L 0–9  

November 11
Gonzaga*
Dornblaser Field • Missoula, MT
L 0–23  

November 25
at Texas Tech*
Tech Field • Lubbock, TX
L 0–13  

November 30
at Arizona*
Arizona Stadium • Tucson, AZ
L 0–6  

*Non-conference game.

References[edit]

^ 2010 Montana Football Media Guide Archived July 31, 2012, at the Wayback Machine., University of Montana, 2010.

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Montana Grizzlies football

Venues

Dornblaser Field (I) (1912–1967)
Naranche Stadium (alternate (Butt
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Ettan snus

Ettan snus

Ettan is a popular brand of Swedish snus – a pasteurized smokeless tobacco product. Founded in 1822, as “Ljunglöf’s No. 1”, Ettan is also one of the oldest Swedish brands in existence.
The recipe was created by Mr. Jacob Fredrik Ljunglöf (1796 – 1860) as the factory’s premium quality and has not been changed since 1822. Common practice was to refer to the premium quality as No. 1., (there was also a No. 2, less premium quality). In the Swedish language, “Ettan” can be translated into an everyday way of saying “the first”.

Contents

1 Early development of the company
2 The recipe
3 Knut Ljunglöf, son of Jacob, takes over
4 Knut Ljunglöf’s personal life
5 Ettan today
6 References

Early development of the company[edit]
In 1811, at the age of 14, Jacob Fredrik Ljunglöf started working at a large tobacco factory. In 1821 he took over the same factory, starting to produce snus under his own name. One year later, in 1822 he created the recipe for Ettan. In 1839 Jacob Fredrik Ljunglöf bought the former brewery site on Luntmakargatan 19 in central Stockholm, for the amount of 38,500 Riksdaler Banco and converted it into a snus factory.[1]
The recipe[edit]
In the early 19th century, tobacco was typically fermented at elevated temperatures for up to six months, before becoming snus.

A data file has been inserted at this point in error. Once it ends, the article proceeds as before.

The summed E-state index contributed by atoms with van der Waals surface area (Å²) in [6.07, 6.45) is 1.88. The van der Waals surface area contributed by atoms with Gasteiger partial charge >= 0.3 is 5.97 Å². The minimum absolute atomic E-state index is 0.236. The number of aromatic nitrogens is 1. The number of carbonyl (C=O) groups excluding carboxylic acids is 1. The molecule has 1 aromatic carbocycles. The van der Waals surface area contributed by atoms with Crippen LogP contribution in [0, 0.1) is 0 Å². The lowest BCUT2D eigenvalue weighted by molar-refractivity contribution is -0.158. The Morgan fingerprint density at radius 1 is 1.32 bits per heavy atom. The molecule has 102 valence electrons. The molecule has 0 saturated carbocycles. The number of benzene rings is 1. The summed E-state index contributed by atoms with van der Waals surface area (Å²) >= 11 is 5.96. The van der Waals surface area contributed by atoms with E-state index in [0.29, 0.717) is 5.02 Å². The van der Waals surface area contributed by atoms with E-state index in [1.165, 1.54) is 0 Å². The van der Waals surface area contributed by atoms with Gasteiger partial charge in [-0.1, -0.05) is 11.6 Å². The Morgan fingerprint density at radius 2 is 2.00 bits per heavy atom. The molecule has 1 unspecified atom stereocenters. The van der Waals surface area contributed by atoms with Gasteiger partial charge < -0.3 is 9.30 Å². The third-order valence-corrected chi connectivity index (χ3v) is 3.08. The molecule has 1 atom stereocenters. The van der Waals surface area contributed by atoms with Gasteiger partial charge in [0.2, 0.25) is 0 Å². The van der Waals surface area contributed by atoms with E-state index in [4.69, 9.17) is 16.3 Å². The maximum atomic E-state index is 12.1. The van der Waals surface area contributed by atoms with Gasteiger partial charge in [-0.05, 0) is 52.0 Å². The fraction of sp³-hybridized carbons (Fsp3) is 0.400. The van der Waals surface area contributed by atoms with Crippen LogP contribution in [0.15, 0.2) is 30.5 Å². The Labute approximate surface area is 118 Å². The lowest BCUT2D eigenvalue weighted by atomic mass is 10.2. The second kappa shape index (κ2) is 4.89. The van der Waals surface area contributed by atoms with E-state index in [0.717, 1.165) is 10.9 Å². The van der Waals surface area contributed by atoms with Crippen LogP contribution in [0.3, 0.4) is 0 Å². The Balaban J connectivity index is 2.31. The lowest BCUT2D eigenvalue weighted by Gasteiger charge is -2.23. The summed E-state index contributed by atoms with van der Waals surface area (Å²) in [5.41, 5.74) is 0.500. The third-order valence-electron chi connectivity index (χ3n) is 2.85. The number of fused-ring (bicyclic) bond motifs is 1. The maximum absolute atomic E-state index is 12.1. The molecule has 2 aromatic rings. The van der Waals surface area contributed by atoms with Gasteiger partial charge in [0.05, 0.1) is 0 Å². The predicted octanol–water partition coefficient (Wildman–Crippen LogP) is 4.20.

Jacob Ljunglöf had a theory: If the tobacco could be used fresh, it would enhance the flavour. He therefore approached his friend, the world-renowned chemist and scientist, Jacob Berzelius, and asked him for assistance. Together, they invented a new way of producing snus with tobacco, salt water and potash. Rather than taking months to prepare, a batch of snus could now be made in a week. Since then, this has been the predominant method for manufacturing Swedish snus.[2] Realising the value of the new production method, Jacob Fredrik Ljunglöf kept it a secret, writing the formula in a code-format.
The recipe itself is heavily relying on the quality of the ingredients as it consists of only premium tobacco, salt and water.
Knut Ljunglöf, son of Jacob, takes over[edit]

Knut Ljunglof 1880

When Jacob Fredrik Ljunglöf died in 1860, he was one of Sweden’s wealthiest men, as being both the co-inventor of the new production method and the man behind the recipe “Ljunglöf’s No. 1”, (now Ettan). His son, Knut Ljunglöf (1833 – 1920), then developed the brand and the factory into an even more successful business. Knut Ljunglöf, commonly known as “Snus-k